In accordance with a preferred embodiment of the invention, the temporal interpolation means include a bank of latches performing zerothorder interpolation. The possibility to use latches is based on the recognition that the tap settings produced by the control loop fluctuate only slowly and with small steps. As a result, they can be resampled accurately with very simple means. A bank of latches suffices for the conversion from the synchronous to the asynchronous domain.
In accordance with another embodiment of the invention, the control loop further comprises spatial conversion means for converting a given initially Tspaced sequence generated within the control loop into an equivalent Tsspaced sequence so that the taps of the control vector sequence at the output of the control loop are Tsspaced. The control signals are produced in the synchronous domain. Therefore, they pertain to control a Tspaced equalizer. Since the equalizer operates at the sampling rate 1/Ts, it actually has a tap spacing of Ts time units. Thus, the invention provides spatial conversion means for converting the Tspaced information into Tsspaced information.
BRIEF DESCRIPTION OF THE DRAWINGS
The invention and additional features, which may be optionally used to implement the invention, are apparent from and will be elucidated with reference to the drawings described hereinafter and wherein:
FIG. 1 is a functional block diagram illustrating a generic asynchronous receiver topology for use in digital transmission and recording systems,
FIG. 2 is a functional block diagram illustrating a receiver topology in accordance with the invention,
FIG. 3 is a functional block diagram illustrating a receiver topology in accordance with a first embodiment of the invention,
FIG. 4 is a functional block diagram illustrating a receiver topology in accordance with a second embodiment of the invention,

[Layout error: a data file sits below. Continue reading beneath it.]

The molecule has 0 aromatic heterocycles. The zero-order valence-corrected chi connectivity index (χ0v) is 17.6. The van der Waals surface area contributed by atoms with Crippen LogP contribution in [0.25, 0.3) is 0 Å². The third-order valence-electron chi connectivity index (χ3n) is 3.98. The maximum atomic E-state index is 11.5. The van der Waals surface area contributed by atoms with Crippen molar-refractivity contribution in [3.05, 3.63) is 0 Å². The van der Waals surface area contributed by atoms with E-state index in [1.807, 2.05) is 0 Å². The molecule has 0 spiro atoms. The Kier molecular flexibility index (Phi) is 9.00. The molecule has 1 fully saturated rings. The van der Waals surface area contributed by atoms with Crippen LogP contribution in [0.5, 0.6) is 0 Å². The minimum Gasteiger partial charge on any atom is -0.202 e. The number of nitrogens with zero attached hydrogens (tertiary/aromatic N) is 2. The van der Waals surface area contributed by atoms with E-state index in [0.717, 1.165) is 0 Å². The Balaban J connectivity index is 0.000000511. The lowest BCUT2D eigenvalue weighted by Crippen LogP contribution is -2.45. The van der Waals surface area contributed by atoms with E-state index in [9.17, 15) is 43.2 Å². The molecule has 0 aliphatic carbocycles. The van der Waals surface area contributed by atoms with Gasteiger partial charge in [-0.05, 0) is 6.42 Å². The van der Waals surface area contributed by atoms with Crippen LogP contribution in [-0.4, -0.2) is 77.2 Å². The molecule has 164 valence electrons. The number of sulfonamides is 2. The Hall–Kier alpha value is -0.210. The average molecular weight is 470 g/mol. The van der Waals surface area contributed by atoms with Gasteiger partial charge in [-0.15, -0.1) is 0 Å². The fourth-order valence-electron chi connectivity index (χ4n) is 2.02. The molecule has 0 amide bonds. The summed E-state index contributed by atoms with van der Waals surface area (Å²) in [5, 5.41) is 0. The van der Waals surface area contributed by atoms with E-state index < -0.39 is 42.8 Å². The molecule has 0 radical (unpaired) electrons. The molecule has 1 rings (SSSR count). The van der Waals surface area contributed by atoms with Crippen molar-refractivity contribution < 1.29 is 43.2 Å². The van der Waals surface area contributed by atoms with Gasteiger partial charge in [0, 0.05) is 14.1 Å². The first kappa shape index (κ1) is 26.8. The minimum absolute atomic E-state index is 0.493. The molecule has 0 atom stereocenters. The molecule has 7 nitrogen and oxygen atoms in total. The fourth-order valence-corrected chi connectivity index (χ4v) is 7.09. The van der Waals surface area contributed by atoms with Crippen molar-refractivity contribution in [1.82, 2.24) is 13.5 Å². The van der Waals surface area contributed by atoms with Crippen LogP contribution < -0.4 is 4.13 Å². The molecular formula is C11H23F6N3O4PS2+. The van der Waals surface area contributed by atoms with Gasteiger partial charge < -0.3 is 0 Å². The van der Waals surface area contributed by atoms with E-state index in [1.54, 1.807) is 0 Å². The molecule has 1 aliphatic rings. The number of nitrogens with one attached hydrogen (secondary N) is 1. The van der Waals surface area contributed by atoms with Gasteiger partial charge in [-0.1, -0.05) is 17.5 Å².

FIG. 5 is a functional block diagram illustrating a receiver topology in accordance with a third embodiment of the invention,
FIG. 6 is a functional block diagram illustrating a receiver topology in accordance with a forth embodiment of the invention,
FIG. 7 is a functional block diagram illustrating a receiver topology in accordance with a fifth embodiment of the invention,
FIG. 8 is a schematic block diagram illustrating a digital system in accordance with the invention.
DETAILED DESCRIPTION OF THE DRAWINGS
The following remarks relate to reference signs. Same functional entities are usually indicated by same block labels in all figures. When reference signs are represented by numbers to indicate functional blocks, the first digit may vary from one functional block to another same functional block in order to distinguish between several embodiments of the functional block. In this case, the first digit usually refers to the figure illustrating the embodiment. As an example, a same functional block performing a spatial conversion function may be referred to as 42 in FIG. 4 and as 72 in FIG. 7 to distinguish between two different embodiments of the spatial conversion function which are illustrated in FIGS. 4 and 7, respectively. In the sequel, we will also adopt the convention that vectors are denoted by underlined symbols, and that the symbols k and n refer to sequences of sampling rate 1/T and 1/Ts, respectively. For example, according to this convention the notation a_{k }refers to a scalar sequence of sampling rate 1/T, and the notation S _{n }refers to a vector sequence of sampling rate 1/Ts. The length of a vector will be denoted by the symbol N and a subscript indicating the symbol used for the vector. Accordingly, for example, the length of the vector S _{n }is denoted Ns.
FIG. 1 illustrates a generic topology of an asynchronous baseband receiver for digital transmission and recording systems. The receiver generates a data sequence a_{k }at a data rate 1/T from a received signal r(t). The received signal r(t) is applied to an analog low pass filter LPF 10 whose main function is to suppress outofband noise. The LPF output is digitized by an analogtodigital converter ADC 11 which operates at a crystalcontrolled freerunning sampling rate 1/Ts, asynchronous to the data rate 1/T, which is high enough to prevent aliasing. The ADC output is applied to an equalizer EQ 12 which serves to condition intersymbol interference and noise. The equalizer operates at the sampling rate 1/Ts, i.e. asynchronously to the data rate 1/T. A samplingrate converter SRC 13 produces an equivalent synchronous output which serves as the input of a bit detector DET 14 for delivering the data sequence a_{k}. The SRC forms part of a timingrecovery loop which is not depicted explicitly in FIG. 1. Asynchronous and synchronous clock domains are indicated in FIG. 1 with the symbols 1/Ts and 1/T, respectively.